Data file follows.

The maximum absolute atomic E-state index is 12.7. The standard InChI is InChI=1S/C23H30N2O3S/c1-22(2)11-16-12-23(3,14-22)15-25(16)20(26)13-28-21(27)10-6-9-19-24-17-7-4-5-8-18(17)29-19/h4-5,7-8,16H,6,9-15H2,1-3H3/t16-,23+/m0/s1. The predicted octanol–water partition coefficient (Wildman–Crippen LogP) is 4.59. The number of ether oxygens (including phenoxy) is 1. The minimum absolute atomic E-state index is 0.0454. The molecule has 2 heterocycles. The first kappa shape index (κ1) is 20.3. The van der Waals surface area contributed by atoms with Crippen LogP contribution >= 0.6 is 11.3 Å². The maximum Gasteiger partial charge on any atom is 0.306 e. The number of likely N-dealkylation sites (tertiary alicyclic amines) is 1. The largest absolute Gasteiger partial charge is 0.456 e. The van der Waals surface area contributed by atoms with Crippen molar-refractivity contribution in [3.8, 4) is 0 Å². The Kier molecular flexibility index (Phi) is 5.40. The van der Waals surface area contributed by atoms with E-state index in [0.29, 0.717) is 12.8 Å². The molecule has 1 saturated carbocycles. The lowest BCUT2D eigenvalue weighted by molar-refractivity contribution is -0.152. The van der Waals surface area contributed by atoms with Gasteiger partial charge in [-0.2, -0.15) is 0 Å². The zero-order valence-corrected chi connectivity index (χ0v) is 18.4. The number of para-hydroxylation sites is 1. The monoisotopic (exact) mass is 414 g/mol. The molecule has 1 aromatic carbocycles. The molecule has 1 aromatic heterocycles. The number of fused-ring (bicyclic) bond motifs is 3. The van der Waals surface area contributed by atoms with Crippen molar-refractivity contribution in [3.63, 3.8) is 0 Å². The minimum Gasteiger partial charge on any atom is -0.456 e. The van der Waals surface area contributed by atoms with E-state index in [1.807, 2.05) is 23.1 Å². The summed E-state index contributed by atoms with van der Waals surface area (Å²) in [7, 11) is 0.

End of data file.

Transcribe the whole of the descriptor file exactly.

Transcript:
The maximum absolute atomic E-state index is 12.7. The standard InChI is InChI=1S/C23H30N2O3S/c1-22(2)11-16-12-23(3,14-22)15-25(16)20(26)13-28-21(27)10-6-9-19-24-17-7-4-5-8-18(17)29-19/h4-5,7-8,16H,6,9-15H2,1-3H3/t16-,23+/m0/s1. The predicted octanol–water partition coefficient (Wildman–Crippen LogP) is 4.59. The number of ether oxygens (including phenoxy) is 1. The minimum absolute atomic E-state index is 0.0454. The molecule has 2 heterocycles. The first kappa shape index (κ1) is 20.3. The van der Waals surface area contributed by atoms with Crippen LogP contribution >= 0.6 is 11.3 Å². The maximum Gasteiger partial charge on any atom is 0.306 e. The number of likely N-dealkylation sites (tertiary alicyclic amines) is 1. The largest absolute Gasteiger partial charge is 0.456 e. The van der Waals surface area contributed by atoms with Crippen molar-refractivity contribution in [3.8, 4) is 0 Å². The Kier molecular flexibility index (Phi) is 5.40. The van der Waals surface area contributed by atoms with E-state index in [0.29, 0.717) is 12.8 Å². The molecule has 1 saturated carbocycles. The lowest BCUT2D eigenvalue weighted by molar-refractivity contribution is -0.152. The van der Waals surface area contributed by atoms with Gasteiger partial charge in [-0.2, -0.15) is 0 Å². The zero-order valence-corrected chi connectivity index (χ0v) is 18.4. The number of para-hydroxylation sites is 1. The monoisotopic (exact) mass is 414 g/mol. The molecule has 1 aromatic carbocycles. The molecule has 1 aromatic heterocycles. The number of fused-ring (bicyclic) bond motifs is 3. The van der Waals surface area contributed by atoms with Crippen molar-refractivity contribution in [3.63, 3.8) is 0 Å². The minimum Gasteiger partial charge on any atom is -0.456 e. The van der Waals surface area contributed by atoms with E-state index in [1.807, 2.05) is 23.1 Å². The summed E-state index contributed by atoms with van der Waals surface area (Å²) in [7, 11) is 0.